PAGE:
But only for another thirty seconds, as Lynette’s performance of John Cage’s “4’33” came to an end. As people began to clap, Emily raised her head again.

Lynette had opened her eyes and was looking directly at her. She seemed amused.

“The reason, ultimately,” she said, stretching her neck from one side to the other, and rolling back her feathered shoulders, “is that silence is terribly boring, no? Let us jubilate.”

With that, Lynette launched into the most unearthly rendition of Sondheim’s “Green Finch and Linnet Bird” Emily had ever heard. It was like sugar melting into caramel, hearing that bright, glittering song dimmed into a smoky minor key and twisted, stretched into so unlikely a shape. To listen was to feel her heart dragged over burrs, each turn of lyric snagging and pulling at her. By the time Lynette was asking the birds to teach her to be more adaptive, Emily had a pain in her throat and wet cheeks. Anna was quietly sobbing next to her.

Emily stretched out her hand without a word. Anna took it and squeezed.


It was like nothing else. She broke us open and read our entrails, I swear. It was like her art was a kind of sewing, a stitching together of things you’d never have thought could go together seamlessly. Hah. I just noticed how Seamstress is like a portmanteau of Seam and Mistress. Seam. Seem. Mistress of Seams and Seemings.

I’m pretty drunk right now by the way.

So she’s a Seemstress. She ended the show with a flick of her wrist, throwing a black cloth over the birdcage, and the spotlight clicked off. She didn’t take a bow. She’s drinking with Anna, now, they’re talking, and I’m hiding in the bathroom because I can’t bring myself to look at her even though I really want to talk to her and tell her how amazing it was. She came towards us after, and she looked at me in this way and said “I truly enjoyed your contribution,” and I just clammed up. I was so mortified. I don’t think she even meant it to be mocking but I couldn’t bear it. So I just sat there and got redder and redder and Anna took her attention off me, which is fine but I just felt like I’d failed, made the worst impression, and I just really needed to tell you about this right away, while it’s all still hurting, the good and the bad of it, all together. I needed to tell you. I always need to tell you and you’re not — you’re never —

I wish — I wish you could have been here. Everything would be better if you were. I wish we could be talking about it right now. I wish — God, Paige, I miss you so fucking much. I miss you.


The ceiling came into focus first, and it was wrong: much too high, and the familiar pale orange stain that usually greeted her when she woke wasn’t there. Then the smells: unfamiliar laundry detergent mixing with coffee like her father had it, with cardamom. The sound of water running, one wall over. Suddenly she bolted upright and took stock of the strange room, the strange bed, and the dull orange light coming through unfamiliar window slats from a street lamp outside. Still night time, then.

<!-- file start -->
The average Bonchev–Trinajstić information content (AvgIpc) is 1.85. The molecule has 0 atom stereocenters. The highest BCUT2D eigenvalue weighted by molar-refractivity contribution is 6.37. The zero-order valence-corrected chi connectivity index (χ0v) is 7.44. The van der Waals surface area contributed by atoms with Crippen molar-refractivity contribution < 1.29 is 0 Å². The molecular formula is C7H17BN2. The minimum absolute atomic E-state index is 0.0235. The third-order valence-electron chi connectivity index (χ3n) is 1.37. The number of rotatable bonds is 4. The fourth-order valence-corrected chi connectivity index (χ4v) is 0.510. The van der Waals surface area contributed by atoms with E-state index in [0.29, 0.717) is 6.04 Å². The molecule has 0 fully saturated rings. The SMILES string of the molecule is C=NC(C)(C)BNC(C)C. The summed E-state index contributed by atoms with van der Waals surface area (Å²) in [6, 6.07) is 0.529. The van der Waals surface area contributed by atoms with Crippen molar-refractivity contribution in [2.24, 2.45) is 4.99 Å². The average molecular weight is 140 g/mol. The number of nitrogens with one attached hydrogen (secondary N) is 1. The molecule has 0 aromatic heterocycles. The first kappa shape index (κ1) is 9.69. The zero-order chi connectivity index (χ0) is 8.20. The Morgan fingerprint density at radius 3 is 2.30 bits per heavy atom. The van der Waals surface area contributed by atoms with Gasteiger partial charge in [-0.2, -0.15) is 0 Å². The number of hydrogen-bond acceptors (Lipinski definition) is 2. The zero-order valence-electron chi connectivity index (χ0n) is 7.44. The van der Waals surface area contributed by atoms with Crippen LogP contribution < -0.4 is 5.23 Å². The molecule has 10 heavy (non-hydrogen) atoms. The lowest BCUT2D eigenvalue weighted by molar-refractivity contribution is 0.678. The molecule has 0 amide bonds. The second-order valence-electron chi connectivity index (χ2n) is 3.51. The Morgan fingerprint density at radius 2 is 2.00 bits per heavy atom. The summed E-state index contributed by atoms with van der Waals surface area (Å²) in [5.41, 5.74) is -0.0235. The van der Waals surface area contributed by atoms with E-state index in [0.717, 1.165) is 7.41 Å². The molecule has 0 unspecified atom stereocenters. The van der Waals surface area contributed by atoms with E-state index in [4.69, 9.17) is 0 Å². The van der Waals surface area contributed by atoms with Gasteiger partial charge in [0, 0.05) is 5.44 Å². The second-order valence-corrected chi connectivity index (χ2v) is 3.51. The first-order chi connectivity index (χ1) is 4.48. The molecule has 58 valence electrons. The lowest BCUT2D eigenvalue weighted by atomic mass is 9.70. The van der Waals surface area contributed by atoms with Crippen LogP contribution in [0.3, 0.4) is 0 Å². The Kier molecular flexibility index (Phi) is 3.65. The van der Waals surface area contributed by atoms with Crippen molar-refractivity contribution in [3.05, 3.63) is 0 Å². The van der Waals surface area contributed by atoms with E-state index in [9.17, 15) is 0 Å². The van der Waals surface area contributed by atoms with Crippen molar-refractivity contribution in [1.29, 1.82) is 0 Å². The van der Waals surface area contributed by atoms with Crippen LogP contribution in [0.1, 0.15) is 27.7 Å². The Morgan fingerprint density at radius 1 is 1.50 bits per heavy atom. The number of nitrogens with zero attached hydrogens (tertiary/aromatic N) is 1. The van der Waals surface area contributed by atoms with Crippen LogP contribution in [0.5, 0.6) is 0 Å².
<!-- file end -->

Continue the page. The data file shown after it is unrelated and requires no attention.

She felt sick. Still drunk, obviously; the room kept threatening to spin, and her vision was anchored to a slow, awful churning in her belly. Was this Anna’s place? Blearily, she swung her legs out of bed, and saw that she was still dressed. Quietly, she padded her way out of the room and into a dark hallway, toward the sound of water. She was thirsty. Her mouth felt full of sour cotton.

Light slanted into the hall from the half–open door to what she thought must be the bathroom; maybe Anna was brushing her teeth? She pushed it the rest of the way.

Lynette Byrd stood on one foot, lifting the hem of a white nightgown, one knee delicately raised above a bathtub filling with water. But her feet — Emily stared, blinked, shook her head, couldn’t stop staring.

From the ankle down, Lynette’s feet were the leathery, taloned, four–toed feet of a bird.

Lynette’s eyes met hers, and she tilted her head as she had in her performance, but it had the look of a raptor now. Emily staggered back, watching Lynette’s upraised knee lift higher, those talons flexing, swivelling away from the tub and on to the floor, clicking.

“Seemstress,” she gasped, and the room spun faster and faster until she tumbled backwards into the dark.


When Emily woke again, it was to morning light filtering through the blankets over her head and whispering voices in the hall. She ventured a peek over the sheets, and saw Anna and Lynette in animated conversation, while someone who shared Lynette’s height, cheekbones, and colouring stood silently by with arms folded. Kel? They had short–cropped black hair, sharp cheekbones, and human feet.